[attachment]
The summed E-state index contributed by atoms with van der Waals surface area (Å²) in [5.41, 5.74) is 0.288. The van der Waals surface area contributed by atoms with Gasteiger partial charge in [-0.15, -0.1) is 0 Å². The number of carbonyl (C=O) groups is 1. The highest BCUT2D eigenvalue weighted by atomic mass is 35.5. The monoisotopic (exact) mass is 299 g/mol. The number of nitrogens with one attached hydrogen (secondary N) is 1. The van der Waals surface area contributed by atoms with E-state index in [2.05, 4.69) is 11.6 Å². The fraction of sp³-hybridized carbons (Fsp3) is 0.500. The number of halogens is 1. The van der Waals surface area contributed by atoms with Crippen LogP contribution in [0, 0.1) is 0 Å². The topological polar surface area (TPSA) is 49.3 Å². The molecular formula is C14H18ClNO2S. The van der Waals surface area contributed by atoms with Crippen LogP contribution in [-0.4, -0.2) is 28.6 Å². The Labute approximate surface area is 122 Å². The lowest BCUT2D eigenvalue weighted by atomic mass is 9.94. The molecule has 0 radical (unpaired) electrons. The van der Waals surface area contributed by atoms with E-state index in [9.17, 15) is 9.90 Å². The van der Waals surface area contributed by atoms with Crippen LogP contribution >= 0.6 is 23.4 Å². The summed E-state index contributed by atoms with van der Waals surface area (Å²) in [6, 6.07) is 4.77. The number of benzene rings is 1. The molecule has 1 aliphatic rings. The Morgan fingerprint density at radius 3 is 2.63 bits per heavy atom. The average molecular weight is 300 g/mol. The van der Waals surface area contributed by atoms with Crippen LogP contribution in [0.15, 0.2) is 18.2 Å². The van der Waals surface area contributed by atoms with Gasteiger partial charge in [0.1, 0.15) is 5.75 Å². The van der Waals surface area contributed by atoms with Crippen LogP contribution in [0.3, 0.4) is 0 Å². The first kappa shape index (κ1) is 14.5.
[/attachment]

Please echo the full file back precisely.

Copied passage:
The summed E-state index contributed by atoms with van der Waals surface area (Å²) in [5.41, 5.74) is 0.288. The van der Waals surface area contributed by atoms with Gasteiger partial charge in [-0.15, -0.1) is 0 Å². The number of carbonyl (C=O) groups is 1. The highest BCUT2D eigenvalue weighted by atomic mass is 35.5. The monoisotopic (exact) mass is 299 g/mol. The number of nitrogens with one attached hydrogen (secondary N) is 1. The van der Waals surface area contributed by atoms with E-state index in [2.05, 4.69) is 11.6 Å². The fraction of sp³-hybridized carbons (Fsp3) is 0.500. The number of halogens is 1. The van der Waals surface area contributed by atoms with Crippen LogP contribution in [0, 0.1) is 0 Å². The topological polar surface area (TPSA) is 49.3 Å². The molecular formula is C14H18ClNO2S. The van der Waals surface area contributed by atoms with Crippen LogP contribution in [-0.4, -0.2) is 28.6 Å². The Labute approximate surface area is 122 Å². The lowest BCUT2D eigenvalue weighted by atomic mass is 9.94. The molecule has 0 radical (unpaired) electrons. The van der Waals surface area contributed by atoms with E-state index in [9.17, 15) is 9.90 Å². The van der Waals surface area contributed by atoms with Crippen LogP contribution >= 0.6 is 23.4 Å². The summed E-state index contributed by atoms with van der Waals surface area (Å²) in [6, 6.07) is 4.77. The number of benzene rings is 1. The molecule has 1 aliphatic rings. The Morgan fingerprint density at radius 3 is 2.63 bits per heavy atom. The average molecular weight is 300 g/mol. The van der Waals surface area contributed by atoms with Crippen LogP contribution in [0.15, 0.2) is 18.2 Å². The van der Waals surface area contributed by atoms with Gasteiger partial charge in [0.1, 0.15) is 5.75 Å². The van der Waals surface area contributed by atoms with Crippen LogP contribution in [0.3, 0.4) is 0 Å². The first kappa shape index (κ1) is 14.5.